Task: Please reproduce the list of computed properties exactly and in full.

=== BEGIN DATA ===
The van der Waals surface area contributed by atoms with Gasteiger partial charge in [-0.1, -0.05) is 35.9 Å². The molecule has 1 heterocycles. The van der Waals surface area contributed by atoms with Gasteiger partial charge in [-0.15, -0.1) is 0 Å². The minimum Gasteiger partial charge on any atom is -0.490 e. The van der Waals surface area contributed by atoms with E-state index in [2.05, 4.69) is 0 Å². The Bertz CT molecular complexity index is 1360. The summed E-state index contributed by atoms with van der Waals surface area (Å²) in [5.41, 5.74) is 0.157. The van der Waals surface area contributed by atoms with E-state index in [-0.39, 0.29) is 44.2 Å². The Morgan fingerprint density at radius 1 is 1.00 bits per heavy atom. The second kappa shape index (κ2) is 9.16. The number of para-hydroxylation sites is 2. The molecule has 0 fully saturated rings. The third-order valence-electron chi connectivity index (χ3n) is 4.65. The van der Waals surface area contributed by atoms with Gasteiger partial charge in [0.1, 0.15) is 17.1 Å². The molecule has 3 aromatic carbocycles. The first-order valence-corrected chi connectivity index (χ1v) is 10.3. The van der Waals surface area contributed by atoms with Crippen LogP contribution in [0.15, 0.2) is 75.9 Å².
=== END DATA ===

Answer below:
The van der Waals surface area contributed by atoms with Gasteiger partial charge in [-0.1, -0.05) is 35.9 Å². The molecule has 1 heterocycles. The van der Waals surface area contributed by atoms with Gasteiger partial charge in [-0.15, -0.1) is 0 Å². The minimum Gasteiger partial charge on any atom is -0.490 e. The van der Waals surface area contributed by atoms with E-state index in [2.05, 4.69) is 0 Å². The Bertz CT molecular complexity index is 1360. The summed E-state index contributed by atoms with van der Waals surface area (Å²) in [5.41, 5.74) is 0.157. The van der Waals surface area contributed by atoms with E-state index in [-0.39, 0.29) is 44.2 Å². The Morgan fingerprint density at radius 1 is 1.00 bits per heavy atom. The second kappa shape index (κ2) is 9.16. The number of para-hydroxylation sites is 2. The molecule has 0 fully saturated rings. The third-order valence-electron chi connectivity index (χ3n) is 4.65. The van der Waals surface area contributed by atoms with Gasteiger partial charge in [0.1, 0.15) is 17.1 Å². The molecule has 3 aromatic carbocycles. The first-order valence-corrected chi connectivity index (χ1v) is 10.3. The van der Waals surface area contributed by atoms with Crippen LogP contribution in [0.15, 0.2) is 75.9 Å².